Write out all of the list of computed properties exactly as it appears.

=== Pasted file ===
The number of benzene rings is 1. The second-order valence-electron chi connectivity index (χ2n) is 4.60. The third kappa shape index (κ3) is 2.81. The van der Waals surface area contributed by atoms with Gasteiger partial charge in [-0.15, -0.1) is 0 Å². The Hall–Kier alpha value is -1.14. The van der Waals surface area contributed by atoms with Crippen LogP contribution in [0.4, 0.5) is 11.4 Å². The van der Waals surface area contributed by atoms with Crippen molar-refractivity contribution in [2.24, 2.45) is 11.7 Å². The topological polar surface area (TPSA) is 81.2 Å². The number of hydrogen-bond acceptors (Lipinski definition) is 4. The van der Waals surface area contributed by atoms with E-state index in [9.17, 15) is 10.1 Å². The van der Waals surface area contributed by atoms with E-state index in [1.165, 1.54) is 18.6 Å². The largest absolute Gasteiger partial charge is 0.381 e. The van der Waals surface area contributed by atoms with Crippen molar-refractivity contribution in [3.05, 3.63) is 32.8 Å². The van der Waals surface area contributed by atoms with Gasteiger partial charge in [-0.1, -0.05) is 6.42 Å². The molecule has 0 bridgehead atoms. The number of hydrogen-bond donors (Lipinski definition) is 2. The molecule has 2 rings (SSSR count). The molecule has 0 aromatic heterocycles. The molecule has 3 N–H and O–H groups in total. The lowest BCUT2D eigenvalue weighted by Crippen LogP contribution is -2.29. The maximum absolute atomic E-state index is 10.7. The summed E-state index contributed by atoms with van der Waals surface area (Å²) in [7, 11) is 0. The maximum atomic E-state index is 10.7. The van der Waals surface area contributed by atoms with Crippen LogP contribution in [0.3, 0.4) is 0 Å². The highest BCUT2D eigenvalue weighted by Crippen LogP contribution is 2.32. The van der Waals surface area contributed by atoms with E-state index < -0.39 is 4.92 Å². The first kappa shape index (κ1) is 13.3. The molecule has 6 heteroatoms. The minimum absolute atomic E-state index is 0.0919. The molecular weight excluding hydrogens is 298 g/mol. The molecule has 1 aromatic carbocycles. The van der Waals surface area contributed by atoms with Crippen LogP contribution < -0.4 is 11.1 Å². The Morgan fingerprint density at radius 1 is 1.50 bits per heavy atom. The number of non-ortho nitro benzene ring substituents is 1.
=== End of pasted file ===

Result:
The number of benzene rings is 1. The second-order valence-electron chi connectivity index (χ2n) is 4.60. The third kappa shape index (κ3) is 2.81. The van der Waals surface area contributed by atoms with Gasteiger partial charge in [-0.15, -0.1) is 0 Å². The Hall–Kier alpha value is -1.14. The van der Waals surface area contributed by atoms with Crippen LogP contribution in [0.4, 0.5) is 11.4 Å². The van der Waals surface area contributed by atoms with Crippen molar-refractivity contribution in [2.24, 2.45) is 11.7 Å². The topological polar surface area (TPSA) is 81.2 Å². The number of hydrogen-bond acceptors (Lipinski definition) is 4. The van der Waals surface area contributed by atoms with E-state index in [9.17, 15) is 10.1 Å². The van der Waals surface area contributed by atoms with E-state index in [1.165, 1.54) is 18.6 Å². The largest absolute Gasteiger partial charge is 0.381 e. The van der Waals surface area contributed by atoms with Crippen molar-refractivity contribution in [3.05, 3.63) is 32.8 Å². The van der Waals surface area contributed by atoms with Gasteiger partial charge in [-0.1, -0.05) is 6.42 Å². The molecule has 0 bridgehead atoms. The number of hydrogen-bond donors (Lipinski definition) is 2. The molecule has 2 rings (SSSR count). The molecule has 0 aromatic heterocycles. The molecule has 3 N–H and O–H groups in total. The lowest BCUT2D eigenvalue weighted by Crippen LogP contribution is -2.29. The maximum absolute atomic E-state index is 10.7. The summed E-state index contributed by atoms with van der Waals surface area (Å²) in [7, 11) is 0. The maximum atomic E-state index is 10.7. The van der Waals surface area contributed by atoms with Crippen LogP contribution in [0.3, 0.4) is 0 Å². The highest BCUT2D eigenvalue weighted by Crippen LogP contribution is 2.32. The van der Waals surface area contributed by atoms with E-state index < -0.39 is 4.92 Å². The first kappa shape index (κ1) is 13.3. The molecule has 6 heteroatoms. The minimum absolute atomic E-state index is 0.0919. The molecular weight excluding hydrogens is 298 g/mol. The molecule has 1 aromatic carbocycles. The van der Waals surface area contributed by atoms with Crippen LogP contribution < -0.4 is 11.1 Å². The Morgan fingerprint density at radius 1 is 1.50 bits per heavy atom. The number of non-ortho nitro benzene ring substituents is 1.